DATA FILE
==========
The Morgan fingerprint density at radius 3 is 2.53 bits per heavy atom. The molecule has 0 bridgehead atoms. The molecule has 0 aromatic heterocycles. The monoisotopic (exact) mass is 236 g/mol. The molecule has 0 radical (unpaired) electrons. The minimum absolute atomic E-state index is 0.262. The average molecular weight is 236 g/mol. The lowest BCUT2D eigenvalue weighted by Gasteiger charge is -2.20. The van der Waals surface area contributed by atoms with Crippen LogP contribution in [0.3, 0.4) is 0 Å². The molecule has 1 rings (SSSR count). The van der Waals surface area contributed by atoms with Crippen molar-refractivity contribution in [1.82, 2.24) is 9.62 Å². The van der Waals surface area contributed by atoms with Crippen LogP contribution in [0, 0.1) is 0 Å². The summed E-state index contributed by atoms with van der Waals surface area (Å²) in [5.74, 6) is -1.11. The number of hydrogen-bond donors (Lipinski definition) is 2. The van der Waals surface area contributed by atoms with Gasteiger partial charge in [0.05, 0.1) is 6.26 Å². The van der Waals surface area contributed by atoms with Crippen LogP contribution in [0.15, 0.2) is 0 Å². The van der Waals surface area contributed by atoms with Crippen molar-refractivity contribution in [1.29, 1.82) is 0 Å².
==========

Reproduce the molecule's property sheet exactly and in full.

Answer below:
The Morgan fingerprint density at radius 3 is 2.53 bits per heavy atom. The molecule has 0 bridgehead atoms. The molecule has 0 aromatic heterocycles. The monoisotopic (exact) mass is 236 g/mol. The molecule has 0 radical (unpaired) electrons. The minimum absolute atomic E-state index is 0.262. The average molecular weight is 236 g/mol. The lowest BCUT2D eigenvalue weighted by Gasteiger charge is -2.20. The van der Waals surface area contributed by atoms with Crippen LogP contribution in [0.3, 0.4) is 0 Å². The molecule has 1 rings (SSSR count). The van der Waals surface area contributed by atoms with Crippen molar-refractivity contribution in [1.82, 2.24) is 9.62 Å². The van der Waals surface area contributed by atoms with Crippen LogP contribution in [0, 0.1) is 0 Å². The summed E-state index contributed by atoms with van der Waals surface area (Å²) in [5.74, 6) is -1.11. The number of hydrogen-bond donors (Lipinski definition) is 2. The van der Waals surface area contributed by atoms with Gasteiger partial charge in [0.05, 0.1) is 6.26 Å². The van der Waals surface area contributed by atoms with Crippen LogP contribution in [0.15, 0.2) is 0 Å². The van der Waals surface area contributed by atoms with Crippen molar-refractivity contribution in [1.29, 1.82) is 0 Å².